President Obama arrives at Selfridge Air National Guard Base on Sept. 9, 2015, in Harrison Township, Mich. (Andrew Harnik/AP)

President Obama issued a warning to Congress on Wednesday over the looming budget deadline, saying it would be “wildly irresponsible” if the government shuts down at month’s end over a failure to approve a federal spending plan.

With Republicans facing internal divisions over how to move forward, Obama traveled to Macomb Community College here to rally support for his administration’s efforts to increase federal investments in education and job training programs.

“We’ve got Republicans in Congress who are going in the opposite direction,” Obama said. “Some are even talking about shutting down the government at the end of the month.” He added: “There’s a lot of talk about that in Washington, for unrelated reasons that, by the way, don’t even have to do with the budget. They have to do with politics and presidential elections and posturing.”

Obama’s roadshow — he visited Boston on Monday to tout a new executive order to increase paid sick leave for federal contractors — comes as the administration is aiming to draw a contrast with the president’s economic agenda and that of his Republican rivals in an election season.

Inside the White House, however, there is growing alarm that the congressional fight over the budget could result in the second shutdown in three years, after the government was shuttered for 16 days in 2013 over Republican opposition to Obama’s health-care law.

GOP leaders in both chambers have vowed not to repeat that process. But conservatives led by Sen. Ted Cruz (R-Tex.), a presidential candidate, have threatened to oppose a spending plan that maintains funding for Planned Parenthood. That has left the outcome uncertain as federal spending authority expires Sept. 30.

“Our economy is actually a bright spot in a pretty volatile world economy,” Obama said. “After all the hard work the American people have done to get us back on our feet to recover from that Great Recession, now’s not the time to play games.”

On this trip, the president enlisted the aid of Jill Biden, the vice president’s wife, who is an educator at Northern Virginia Community College. She joined Obama on Air Force One and joked to the crowd that she graded papers during the flight.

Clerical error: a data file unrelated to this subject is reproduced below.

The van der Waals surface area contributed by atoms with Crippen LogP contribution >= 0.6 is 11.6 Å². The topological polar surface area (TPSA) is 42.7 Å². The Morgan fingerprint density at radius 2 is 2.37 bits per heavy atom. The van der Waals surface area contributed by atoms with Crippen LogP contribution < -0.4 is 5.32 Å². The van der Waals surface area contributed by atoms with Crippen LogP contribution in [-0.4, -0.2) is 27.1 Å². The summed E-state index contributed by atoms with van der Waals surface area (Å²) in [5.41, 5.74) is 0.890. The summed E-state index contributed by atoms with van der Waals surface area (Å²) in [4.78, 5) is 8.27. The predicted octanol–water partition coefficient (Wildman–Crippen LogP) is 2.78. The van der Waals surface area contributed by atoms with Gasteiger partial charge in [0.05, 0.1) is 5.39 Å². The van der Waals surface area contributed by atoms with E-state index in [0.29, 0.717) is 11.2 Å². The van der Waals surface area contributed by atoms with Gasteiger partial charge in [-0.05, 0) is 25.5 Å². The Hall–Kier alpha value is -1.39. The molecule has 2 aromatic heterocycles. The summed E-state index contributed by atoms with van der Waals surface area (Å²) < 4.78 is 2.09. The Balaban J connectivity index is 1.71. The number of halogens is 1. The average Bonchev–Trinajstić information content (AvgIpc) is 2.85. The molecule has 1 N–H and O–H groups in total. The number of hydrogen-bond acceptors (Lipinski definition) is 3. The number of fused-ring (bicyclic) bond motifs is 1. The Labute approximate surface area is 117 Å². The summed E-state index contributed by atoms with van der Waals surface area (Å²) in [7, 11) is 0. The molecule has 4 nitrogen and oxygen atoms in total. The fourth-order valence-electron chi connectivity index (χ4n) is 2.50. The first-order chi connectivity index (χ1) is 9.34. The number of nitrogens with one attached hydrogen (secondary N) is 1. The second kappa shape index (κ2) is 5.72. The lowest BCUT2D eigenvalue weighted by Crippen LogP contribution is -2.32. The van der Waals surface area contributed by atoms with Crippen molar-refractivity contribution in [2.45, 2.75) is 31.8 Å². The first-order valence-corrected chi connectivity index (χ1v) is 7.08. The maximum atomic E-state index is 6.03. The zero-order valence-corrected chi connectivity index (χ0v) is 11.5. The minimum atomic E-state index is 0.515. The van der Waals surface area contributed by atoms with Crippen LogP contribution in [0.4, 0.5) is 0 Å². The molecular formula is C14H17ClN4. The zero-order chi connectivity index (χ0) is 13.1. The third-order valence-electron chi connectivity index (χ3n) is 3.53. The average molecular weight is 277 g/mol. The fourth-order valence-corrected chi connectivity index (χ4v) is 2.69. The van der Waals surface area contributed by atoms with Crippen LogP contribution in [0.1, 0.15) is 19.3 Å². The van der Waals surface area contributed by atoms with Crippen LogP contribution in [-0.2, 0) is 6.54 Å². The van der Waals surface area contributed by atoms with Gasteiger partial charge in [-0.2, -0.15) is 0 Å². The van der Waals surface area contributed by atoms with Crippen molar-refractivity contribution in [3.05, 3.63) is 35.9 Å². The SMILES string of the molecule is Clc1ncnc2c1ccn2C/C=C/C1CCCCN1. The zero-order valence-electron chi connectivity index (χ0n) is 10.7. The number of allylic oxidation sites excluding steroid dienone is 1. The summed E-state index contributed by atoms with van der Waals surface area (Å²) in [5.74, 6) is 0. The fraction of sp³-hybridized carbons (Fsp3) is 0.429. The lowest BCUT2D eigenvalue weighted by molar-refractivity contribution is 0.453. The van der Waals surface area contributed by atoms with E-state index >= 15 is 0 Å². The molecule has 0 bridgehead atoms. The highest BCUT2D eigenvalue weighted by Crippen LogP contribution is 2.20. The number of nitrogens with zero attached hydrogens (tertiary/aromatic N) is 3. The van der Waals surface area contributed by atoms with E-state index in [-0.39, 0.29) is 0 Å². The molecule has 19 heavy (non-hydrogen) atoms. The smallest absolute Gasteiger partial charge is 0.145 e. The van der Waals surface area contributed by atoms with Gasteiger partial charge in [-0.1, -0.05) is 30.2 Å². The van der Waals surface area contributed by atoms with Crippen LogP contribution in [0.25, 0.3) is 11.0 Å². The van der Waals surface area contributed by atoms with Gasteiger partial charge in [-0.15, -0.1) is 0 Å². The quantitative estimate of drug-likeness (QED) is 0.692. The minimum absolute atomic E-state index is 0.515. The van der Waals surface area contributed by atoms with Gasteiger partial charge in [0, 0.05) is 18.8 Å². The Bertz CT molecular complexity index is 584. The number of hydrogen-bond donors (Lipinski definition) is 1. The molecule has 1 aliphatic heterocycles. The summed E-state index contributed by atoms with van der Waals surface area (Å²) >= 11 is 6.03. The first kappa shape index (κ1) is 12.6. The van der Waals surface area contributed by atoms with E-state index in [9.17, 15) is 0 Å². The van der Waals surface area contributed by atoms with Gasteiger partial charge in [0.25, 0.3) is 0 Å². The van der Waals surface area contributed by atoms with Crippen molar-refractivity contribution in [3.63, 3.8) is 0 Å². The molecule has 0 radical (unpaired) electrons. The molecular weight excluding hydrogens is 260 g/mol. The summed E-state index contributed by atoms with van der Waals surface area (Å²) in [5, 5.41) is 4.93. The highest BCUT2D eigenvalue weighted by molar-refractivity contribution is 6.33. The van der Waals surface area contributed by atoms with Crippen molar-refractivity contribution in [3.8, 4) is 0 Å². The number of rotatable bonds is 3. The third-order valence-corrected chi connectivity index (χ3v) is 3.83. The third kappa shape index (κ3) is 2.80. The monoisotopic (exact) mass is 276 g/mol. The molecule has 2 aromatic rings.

Ahead of the trip, the White House announced a new grant program from the Labor Department to provide $175 million in federal funding to help create apprenticeships for 34,000 people, in conjunction with additional support from the private sector.

The president, in his remarks, highlighted his State of the Union proposal to make community college free, a plan that has faced opposition from Republicans over the estimated $60 billion price tag.

Obama is intent on taking the debate “around the country,” Cecilia Muñoz, the White House’s director of domestic policy, told reporters on a conference call Tuesday previewing the event. “What we’ve seen is momentum around the country.”

Muñoz said Oregon and Tennessee have approved plans to use state funds to finance community college, and Minnesota launched a pilot program to do so this year.

The president told the crowd he was growing wistful about the prospect of his eldest daughter, Malia, a high school senior, heading off to college next year.

“She puts her head on my shoulder. She says, ‘Daddy, you know, you realize this is probably going to be the last time that you ever send me off for my first day of school,’” Obama said, prompting the crowd to reply with an “Awww” in unison.

“I had to look away, you know. I didn’t want to just be such a crybaby,” the president continued. “It makes no sense. Michelle and I are way too young to have daughters, you know, who are both almost in college now. So as a parent, I was a little freaked out.”